So Anthony DiComo has a report on where the Mets are, roughly two days out from the non-waiver trade deadline. And here’s the portion that is particularly bewildering:
“With starting pitchers Matt Harvey and Zack Wheeler already entrenched in the rotation and several other promising young arms coming up through the system, the Mets feel they are closer to competing on an annual basis than they have been since the middle of last decade. So they will not do anything to disrupt their roster unless it makes sense for 2014 — not for 2015, 2016 or beyond.”
The bewildering part isn’t what DiComo is writing, but rather the thinking he is reporting. As argument against dealing Bobby Parnell, I understand it. This is not to say I think the Mets shouldn’t deal Parnell, a fungible asset (closers almost all are), if there is better value to get back. But Parnell is under team control for two more years after this one, and on the strength of his past two seasons since taking up the knuckle curve, he’s a solid bullpen building block in 2014.
But Byrd: his value to this team is in 2013. And that’s it. Byrd will be a free agent at the end of the year. The Mets can either bet on him by offering him the one-year deal required to receive compensation if he signs elsewhere, which was more than $13 million in 2012 and which Byrd would likely sign ridiculously fast. (Also, idea that Mets have that $13 million to spend on him is decidedly dicey at this point.)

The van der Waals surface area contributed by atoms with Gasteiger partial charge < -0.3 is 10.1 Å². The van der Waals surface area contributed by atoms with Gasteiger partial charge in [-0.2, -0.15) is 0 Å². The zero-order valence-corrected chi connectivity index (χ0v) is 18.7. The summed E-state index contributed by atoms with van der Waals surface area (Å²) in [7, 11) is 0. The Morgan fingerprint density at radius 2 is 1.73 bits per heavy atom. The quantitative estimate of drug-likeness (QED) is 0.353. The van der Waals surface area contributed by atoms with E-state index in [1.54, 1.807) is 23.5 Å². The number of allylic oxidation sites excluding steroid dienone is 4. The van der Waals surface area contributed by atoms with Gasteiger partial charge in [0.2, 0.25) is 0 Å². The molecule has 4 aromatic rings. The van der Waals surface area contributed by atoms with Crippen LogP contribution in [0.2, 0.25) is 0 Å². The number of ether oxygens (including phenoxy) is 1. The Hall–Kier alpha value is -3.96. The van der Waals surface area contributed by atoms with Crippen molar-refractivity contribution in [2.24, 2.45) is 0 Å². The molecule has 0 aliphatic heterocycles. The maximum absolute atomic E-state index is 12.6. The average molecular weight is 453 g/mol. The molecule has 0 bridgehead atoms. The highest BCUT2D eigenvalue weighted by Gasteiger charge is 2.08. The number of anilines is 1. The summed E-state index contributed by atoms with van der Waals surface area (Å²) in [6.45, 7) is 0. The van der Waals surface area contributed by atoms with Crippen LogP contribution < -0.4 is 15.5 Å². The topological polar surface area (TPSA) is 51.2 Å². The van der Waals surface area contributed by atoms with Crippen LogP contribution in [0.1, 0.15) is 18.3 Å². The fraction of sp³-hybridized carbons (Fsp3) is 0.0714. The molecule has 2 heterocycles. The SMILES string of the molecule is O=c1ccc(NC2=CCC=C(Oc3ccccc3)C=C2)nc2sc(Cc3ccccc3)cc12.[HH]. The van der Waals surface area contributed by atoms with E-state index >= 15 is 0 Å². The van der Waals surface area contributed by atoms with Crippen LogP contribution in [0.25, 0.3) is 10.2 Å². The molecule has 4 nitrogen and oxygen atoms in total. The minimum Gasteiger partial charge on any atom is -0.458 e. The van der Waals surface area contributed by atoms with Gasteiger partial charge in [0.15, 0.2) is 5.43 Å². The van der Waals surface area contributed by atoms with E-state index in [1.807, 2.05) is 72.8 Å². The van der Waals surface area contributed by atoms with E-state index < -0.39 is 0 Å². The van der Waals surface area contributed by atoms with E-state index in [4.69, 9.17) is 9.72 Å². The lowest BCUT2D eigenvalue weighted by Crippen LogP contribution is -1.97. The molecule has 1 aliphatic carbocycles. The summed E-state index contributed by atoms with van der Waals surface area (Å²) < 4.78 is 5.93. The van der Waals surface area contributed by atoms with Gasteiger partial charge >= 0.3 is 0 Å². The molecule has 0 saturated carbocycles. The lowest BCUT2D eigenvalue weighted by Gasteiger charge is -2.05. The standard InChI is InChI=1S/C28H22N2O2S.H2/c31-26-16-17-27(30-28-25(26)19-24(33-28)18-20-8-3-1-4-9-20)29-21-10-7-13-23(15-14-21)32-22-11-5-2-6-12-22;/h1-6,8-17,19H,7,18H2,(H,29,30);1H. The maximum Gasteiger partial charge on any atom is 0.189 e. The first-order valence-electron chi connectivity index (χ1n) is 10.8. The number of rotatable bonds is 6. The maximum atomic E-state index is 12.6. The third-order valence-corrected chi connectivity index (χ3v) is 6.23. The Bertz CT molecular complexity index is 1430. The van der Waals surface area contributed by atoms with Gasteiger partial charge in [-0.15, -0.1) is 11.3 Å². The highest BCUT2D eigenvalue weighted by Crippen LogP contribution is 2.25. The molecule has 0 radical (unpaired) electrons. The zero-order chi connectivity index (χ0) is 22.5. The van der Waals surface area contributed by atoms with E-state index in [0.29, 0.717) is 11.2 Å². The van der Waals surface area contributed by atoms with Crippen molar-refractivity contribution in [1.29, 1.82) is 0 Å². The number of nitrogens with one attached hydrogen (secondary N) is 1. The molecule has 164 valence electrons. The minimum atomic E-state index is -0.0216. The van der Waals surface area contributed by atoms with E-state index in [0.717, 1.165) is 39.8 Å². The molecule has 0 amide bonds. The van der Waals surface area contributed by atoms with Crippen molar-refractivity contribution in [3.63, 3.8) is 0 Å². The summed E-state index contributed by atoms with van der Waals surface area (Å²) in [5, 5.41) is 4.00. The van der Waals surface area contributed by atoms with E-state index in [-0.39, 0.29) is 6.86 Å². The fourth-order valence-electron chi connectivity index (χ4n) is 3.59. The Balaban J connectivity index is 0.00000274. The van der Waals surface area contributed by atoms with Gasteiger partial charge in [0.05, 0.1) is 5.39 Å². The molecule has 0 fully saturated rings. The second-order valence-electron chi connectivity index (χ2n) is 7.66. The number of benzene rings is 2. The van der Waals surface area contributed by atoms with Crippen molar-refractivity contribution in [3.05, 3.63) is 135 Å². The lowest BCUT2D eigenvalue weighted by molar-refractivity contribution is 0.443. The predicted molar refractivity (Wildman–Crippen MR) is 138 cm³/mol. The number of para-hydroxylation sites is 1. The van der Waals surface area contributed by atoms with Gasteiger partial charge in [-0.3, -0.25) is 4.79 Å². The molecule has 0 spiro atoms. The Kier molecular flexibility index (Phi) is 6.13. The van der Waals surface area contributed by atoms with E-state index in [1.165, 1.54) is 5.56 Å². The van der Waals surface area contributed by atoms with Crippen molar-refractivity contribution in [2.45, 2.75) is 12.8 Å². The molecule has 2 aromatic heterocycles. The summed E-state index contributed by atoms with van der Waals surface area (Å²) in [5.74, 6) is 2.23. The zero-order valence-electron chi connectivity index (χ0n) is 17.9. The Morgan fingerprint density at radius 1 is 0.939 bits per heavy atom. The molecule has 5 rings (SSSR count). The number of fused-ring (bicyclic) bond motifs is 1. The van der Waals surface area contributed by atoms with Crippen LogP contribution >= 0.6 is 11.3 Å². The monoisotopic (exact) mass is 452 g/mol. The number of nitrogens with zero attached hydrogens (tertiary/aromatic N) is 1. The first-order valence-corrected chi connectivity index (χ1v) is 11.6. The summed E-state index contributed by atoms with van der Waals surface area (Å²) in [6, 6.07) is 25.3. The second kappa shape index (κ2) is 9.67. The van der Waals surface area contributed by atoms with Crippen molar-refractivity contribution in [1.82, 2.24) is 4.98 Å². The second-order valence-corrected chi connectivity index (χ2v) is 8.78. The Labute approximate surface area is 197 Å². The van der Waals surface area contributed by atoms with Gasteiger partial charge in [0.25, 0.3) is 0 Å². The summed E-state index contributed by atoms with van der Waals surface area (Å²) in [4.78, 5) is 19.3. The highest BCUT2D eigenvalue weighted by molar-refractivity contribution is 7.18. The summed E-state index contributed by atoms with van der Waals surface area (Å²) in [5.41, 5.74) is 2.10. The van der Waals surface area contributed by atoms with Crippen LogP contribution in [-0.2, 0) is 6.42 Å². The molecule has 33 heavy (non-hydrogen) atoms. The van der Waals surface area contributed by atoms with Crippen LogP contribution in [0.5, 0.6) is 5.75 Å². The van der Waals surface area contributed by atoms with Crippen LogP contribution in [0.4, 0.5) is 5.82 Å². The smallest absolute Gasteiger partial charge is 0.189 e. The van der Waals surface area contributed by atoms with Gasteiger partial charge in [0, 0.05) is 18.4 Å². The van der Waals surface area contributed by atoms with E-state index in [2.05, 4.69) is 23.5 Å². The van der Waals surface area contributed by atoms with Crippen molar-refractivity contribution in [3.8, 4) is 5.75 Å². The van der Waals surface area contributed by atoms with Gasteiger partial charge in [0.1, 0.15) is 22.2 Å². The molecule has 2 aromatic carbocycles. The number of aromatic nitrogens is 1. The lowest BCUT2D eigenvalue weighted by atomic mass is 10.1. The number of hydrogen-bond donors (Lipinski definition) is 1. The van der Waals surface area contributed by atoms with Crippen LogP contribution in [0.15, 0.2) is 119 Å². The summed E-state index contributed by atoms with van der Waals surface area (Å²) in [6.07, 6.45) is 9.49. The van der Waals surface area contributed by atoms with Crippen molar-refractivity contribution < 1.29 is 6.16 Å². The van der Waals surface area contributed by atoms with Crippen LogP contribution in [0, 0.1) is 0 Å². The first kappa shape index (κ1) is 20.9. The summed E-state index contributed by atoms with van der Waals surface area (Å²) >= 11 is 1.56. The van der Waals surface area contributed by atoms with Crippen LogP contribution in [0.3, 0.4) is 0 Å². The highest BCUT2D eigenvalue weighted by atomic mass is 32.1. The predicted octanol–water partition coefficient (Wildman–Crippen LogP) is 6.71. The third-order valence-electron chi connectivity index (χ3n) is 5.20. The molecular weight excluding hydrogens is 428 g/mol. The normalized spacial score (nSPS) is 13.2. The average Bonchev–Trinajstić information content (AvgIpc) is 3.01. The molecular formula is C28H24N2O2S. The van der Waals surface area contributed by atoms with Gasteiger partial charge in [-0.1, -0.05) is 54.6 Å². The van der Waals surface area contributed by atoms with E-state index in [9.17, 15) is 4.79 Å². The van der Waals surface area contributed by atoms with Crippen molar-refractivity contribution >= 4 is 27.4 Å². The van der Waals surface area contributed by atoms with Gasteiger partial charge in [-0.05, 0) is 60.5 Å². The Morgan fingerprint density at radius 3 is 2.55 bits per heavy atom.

Otherwise, they will have the same chance to sign him this winter as everyone else, getting to decide if a career league average hitter who hasn’t even been that since 2010 is suddenly now a good bet to be well above league average in 2014, his age-36 season.
So if they could only receive help for 2015 and 2016: well, those years exist, too. And they aren’t sacrificing 2014 beyond losing out on the added revenue employing Marlon Byrd brings in for 2013. Of course, even that revenue, for years, has been earmarked not for improving the team, but for keeping ownership afloat.
And bottom line: that’s the same short-term interests this team has so often followed. When Sandy Alderson has been permitted to think long-term, instead, players like Zack Wheeler and Noah Syndergaard are added to the organization. Both are pretty good bets to at least be around to help the Mets in 2014.
Even the idea that there is some value in a better 2013 record leads to the obvious question: why didn’t management take basic steps this winter to try and add outfielders ready to help in 2013 and 2014, for instance, on two-year deals? The result would have improved this team, broadened the talent base of the next team, and made dealing an out-of-nowhere performance like Byrd’s far easier to swallow. The answer, of course, lies north of Alderson, where the wallets were empty.
So we are dealing with short-term questions, less than a year out from ownership’s due date on a $320 million loan against the team. Now, that may or may not mean Byrd will be retained. This could all be posturing. We’ll see where things stand at 4 PM on Wednesday.
But remember: keeping Marlon Byrd is not about helping the 2014 Mets. And if ownership needs whatever that small marginal revenue is provided by Marlon Byrd, they are again taking it at the expense of the future competitiveness, measured by whichever prospect the Mets don’t receive in return for Byrd, of the on-field team. It’s the same story, large and small, and it has really held this team back for years now.